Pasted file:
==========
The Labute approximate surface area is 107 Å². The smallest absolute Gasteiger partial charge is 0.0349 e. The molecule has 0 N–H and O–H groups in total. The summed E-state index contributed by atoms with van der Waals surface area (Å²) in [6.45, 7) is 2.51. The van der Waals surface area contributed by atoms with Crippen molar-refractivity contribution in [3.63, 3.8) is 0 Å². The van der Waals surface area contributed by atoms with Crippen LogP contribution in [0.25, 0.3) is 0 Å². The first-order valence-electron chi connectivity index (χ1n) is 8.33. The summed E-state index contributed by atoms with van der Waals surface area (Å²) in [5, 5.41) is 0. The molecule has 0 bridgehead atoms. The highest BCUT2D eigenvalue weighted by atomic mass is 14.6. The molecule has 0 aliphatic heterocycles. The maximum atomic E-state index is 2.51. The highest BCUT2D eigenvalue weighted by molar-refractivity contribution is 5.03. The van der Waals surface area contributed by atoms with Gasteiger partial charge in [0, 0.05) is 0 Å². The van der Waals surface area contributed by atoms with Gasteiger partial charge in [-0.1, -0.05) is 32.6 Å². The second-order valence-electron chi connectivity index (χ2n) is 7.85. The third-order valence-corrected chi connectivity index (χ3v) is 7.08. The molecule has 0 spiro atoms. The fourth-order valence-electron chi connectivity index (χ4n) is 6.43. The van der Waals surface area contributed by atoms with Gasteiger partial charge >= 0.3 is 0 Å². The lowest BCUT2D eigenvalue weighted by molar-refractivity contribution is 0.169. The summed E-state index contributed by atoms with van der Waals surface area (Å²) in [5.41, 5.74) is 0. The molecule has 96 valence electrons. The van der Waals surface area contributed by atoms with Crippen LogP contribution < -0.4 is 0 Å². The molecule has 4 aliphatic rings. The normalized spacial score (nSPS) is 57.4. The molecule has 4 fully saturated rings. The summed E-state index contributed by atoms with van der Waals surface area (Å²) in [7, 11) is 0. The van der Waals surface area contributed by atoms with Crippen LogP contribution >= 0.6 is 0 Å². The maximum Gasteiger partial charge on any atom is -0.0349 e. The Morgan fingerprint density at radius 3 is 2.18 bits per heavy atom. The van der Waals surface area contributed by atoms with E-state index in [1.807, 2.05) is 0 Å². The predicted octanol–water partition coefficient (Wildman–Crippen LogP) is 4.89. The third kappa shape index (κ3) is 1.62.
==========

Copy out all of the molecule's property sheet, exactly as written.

The Labute approximate surface area is 107 Å². The smallest absolute Gasteiger partial charge is 0.0349 e. The molecule has 0 N–H and O–H groups in total. The summed E-state index contributed by atoms with van der Waals surface area (Å²) in [6.45, 7) is 2.51. The van der Waals surface area contributed by atoms with Crippen molar-refractivity contribution in [3.63, 3.8) is 0 Å². The van der Waals surface area contributed by atoms with Crippen LogP contribution in [0.25, 0.3) is 0 Å². The first-order valence-electron chi connectivity index (χ1n) is 8.33. The summed E-state index contributed by atoms with van der Waals surface area (Å²) in [5, 5.41) is 0. The molecule has 0 bridgehead atoms. The highest BCUT2D eigenvalue weighted by atomic mass is 14.6. The molecule has 0 aliphatic heterocycles. The maximum atomic E-state index is 2.51. The highest BCUT2D eigenvalue weighted by molar-refractivity contribution is 5.03. The van der Waals surface area contributed by atoms with Gasteiger partial charge in [0, 0.05) is 0 Å². The van der Waals surface area contributed by atoms with Gasteiger partial charge in [-0.1, -0.05) is 32.6 Å². The second-order valence-electron chi connectivity index (χ2n) is 7.85. The third-order valence-corrected chi connectivity index (χ3v) is 7.08. The molecule has 0 spiro atoms. The fourth-order valence-electron chi connectivity index (χ4n) is 6.43. The van der Waals surface area contributed by atoms with Gasteiger partial charge >= 0.3 is 0 Å². The lowest BCUT2D eigenvalue weighted by molar-refractivity contribution is 0.169. The summed E-state index contributed by atoms with van der Waals surface area (Å²) in [5.41, 5.74) is 0. The molecule has 96 valence electrons. The van der Waals surface area contributed by atoms with Crippen LogP contribution < -0.4 is 0 Å². The molecule has 4 aliphatic rings. The normalized spacial score (nSPS) is 57.4. The molecule has 4 fully saturated rings. The summed E-state index contributed by atoms with van der Waals surface area (Å²) in [7, 11) is 0. The van der Waals surface area contributed by atoms with Crippen LogP contribution >= 0.6 is 0 Å². The maximum Gasteiger partial charge on any atom is -0.0349 e. The Morgan fingerprint density at radius 3 is 2.18 bits per heavy atom. The van der Waals surface area contributed by atoms with E-state index in [1.807, 2.05) is 0 Å². The predicted octanol–water partition coefficient (Wildman–Crippen LogP) is 4.89. The third kappa shape index (κ3) is 1.62.